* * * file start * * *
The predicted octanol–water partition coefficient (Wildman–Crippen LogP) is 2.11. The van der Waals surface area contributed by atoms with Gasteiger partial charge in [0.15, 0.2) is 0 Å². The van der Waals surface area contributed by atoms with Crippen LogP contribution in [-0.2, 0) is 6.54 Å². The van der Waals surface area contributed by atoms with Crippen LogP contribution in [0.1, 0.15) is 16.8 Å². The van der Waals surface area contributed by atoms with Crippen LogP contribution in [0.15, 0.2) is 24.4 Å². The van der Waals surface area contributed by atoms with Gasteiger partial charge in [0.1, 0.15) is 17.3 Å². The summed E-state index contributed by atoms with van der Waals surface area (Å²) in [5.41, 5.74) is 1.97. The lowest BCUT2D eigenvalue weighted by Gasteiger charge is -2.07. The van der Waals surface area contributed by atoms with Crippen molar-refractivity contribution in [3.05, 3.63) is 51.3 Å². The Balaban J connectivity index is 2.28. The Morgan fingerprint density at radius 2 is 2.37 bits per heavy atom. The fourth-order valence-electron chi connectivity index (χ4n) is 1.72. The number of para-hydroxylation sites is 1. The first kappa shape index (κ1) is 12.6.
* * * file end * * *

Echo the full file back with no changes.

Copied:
The predicted octanol–water partition coefficient (Wildman–Crippen LogP) is 2.11. The van der Waals surface area contributed by atoms with Gasteiger partial charge in [0.15, 0.2) is 0 Å². The van der Waals surface area contributed by atoms with Crippen LogP contribution in [-0.2, 0) is 6.54 Å². The van der Waals surface area contributed by atoms with Crippen LogP contribution in [0.1, 0.15) is 16.8 Å². The van der Waals surface area contributed by atoms with Crippen LogP contribution in [0.15, 0.2) is 24.4 Å². The van der Waals surface area contributed by atoms with Gasteiger partial charge in [0.1, 0.15) is 17.3 Å². The summed E-state index contributed by atoms with van der Waals surface area (Å²) in [5.41, 5.74) is 1.97. The lowest BCUT2D eigenvalue weighted by Gasteiger charge is -2.07. The van der Waals surface area contributed by atoms with Crippen molar-refractivity contribution in [3.05, 3.63) is 51.3 Å². The Balaban J connectivity index is 2.28. The Morgan fingerprint density at radius 2 is 2.37 bits per heavy atom. The fourth-order valence-electron chi connectivity index (χ4n) is 1.72. The number of para-hydroxylation sites is 1. The first kappa shape index (κ1) is 12.6.